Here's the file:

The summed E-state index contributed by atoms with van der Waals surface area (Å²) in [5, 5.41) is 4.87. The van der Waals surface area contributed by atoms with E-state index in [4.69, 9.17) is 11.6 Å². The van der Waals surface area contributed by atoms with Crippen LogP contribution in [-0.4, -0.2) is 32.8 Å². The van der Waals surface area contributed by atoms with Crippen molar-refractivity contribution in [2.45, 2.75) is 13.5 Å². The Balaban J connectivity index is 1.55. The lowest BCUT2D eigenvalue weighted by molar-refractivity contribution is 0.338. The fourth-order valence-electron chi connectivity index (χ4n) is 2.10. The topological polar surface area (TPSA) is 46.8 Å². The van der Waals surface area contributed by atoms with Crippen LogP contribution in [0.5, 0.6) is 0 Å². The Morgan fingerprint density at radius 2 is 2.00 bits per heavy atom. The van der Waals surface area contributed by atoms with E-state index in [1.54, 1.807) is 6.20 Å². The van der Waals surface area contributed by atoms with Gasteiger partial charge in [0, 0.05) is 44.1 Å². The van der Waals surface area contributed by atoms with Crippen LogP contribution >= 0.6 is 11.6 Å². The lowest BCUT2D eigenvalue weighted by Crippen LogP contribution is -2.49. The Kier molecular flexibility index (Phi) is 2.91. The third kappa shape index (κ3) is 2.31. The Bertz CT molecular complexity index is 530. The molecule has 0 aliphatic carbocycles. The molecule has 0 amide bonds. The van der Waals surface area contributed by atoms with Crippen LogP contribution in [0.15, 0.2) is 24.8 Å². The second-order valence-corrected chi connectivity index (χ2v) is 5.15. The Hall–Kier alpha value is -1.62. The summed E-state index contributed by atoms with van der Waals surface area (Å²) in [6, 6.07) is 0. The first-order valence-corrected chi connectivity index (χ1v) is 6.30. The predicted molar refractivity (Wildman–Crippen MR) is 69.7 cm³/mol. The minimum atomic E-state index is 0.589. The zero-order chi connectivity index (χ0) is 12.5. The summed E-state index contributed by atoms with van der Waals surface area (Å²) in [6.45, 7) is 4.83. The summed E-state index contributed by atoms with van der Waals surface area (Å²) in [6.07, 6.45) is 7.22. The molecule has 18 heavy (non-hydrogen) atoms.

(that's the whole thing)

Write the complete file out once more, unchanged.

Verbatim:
The summed E-state index contributed by atoms with van der Waals surface area (Å²) in [5, 5.41) is 4.87. The van der Waals surface area contributed by atoms with E-state index in [4.69, 9.17) is 11.6 Å². The van der Waals surface area contributed by atoms with Crippen LogP contribution in [-0.4, -0.2) is 32.8 Å². The van der Waals surface area contributed by atoms with Crippen molar-refractivity contribution in [2.45, 2.75) is 13.5 Å². The Balaban J connectivity index is 1.55. The lowest BCUT2D eigenvalue weighted by molar-refractivity contribution is 0.338. The fourth-order valence-electron chi connectivity index (χ4n) is 2.10. The topological polar surface area (TPSA) is 46.8 Å². The van der Waals surface area contributed by atoms with Crippen LogP contribution in [0.5, 0.6) is 0 Å². The Morgan fingerprint density at radius 2 is 2.00 bits per heavy atom. The van der Waals surface area contributed by atoms with E-state index in [1.54, 1.807) is 6.20 Å². The van der Waals surface area contributed by atoms with Gasteiger partial charge in [0, 0.05) is 44.1 Å². The van der Waals surface area contributed by atoms with Crippen LogP contribution >= 0.6 is 11.6 Å². The lowest BCUT2D eigenvalue weighted by Crippen LogP contribution is -2.49. The Kier molecular flexibility index (Phi) is 2.91. The third kappa shape index (κ3) is 2.31. The Bertz CT molecular complexity index is 530. The molecule has 0 aliphatic carbocycles. The molecule has 0 amide bonds. The van der Waals surface area contributed by atoms with Crippen LogP contribution in [0.15, 0.2) is 24.8 Å². The second-order valence-corrected chi connectivity index (χ2v) is 5.15. The Hall–Kier alpha value is -1.62. The summed E-state index contributed by atoms with van der Waals surface area (Å²) in [6, 6.07) is 0. The first-order valence-corrected chi connectivity index (χ1v) is 6.30. The predicted molar refractivity (Wildman–Crippen MR) is 69.7 cm³/mol. The minimum atomic E-state index is 0.589. The zero-order chi connectivity index (χ0) is 12.5. The summed E-state index contributed by atoms with van der Waals surface area (Å²) in [6.45, 7) is 4.83. The summed E-state index contributed by atoms with van der Waals surface area (Å²) in [6.07, 6.45) is 7.22. The molecule has 18 heavy (non-hydrogen) atoms.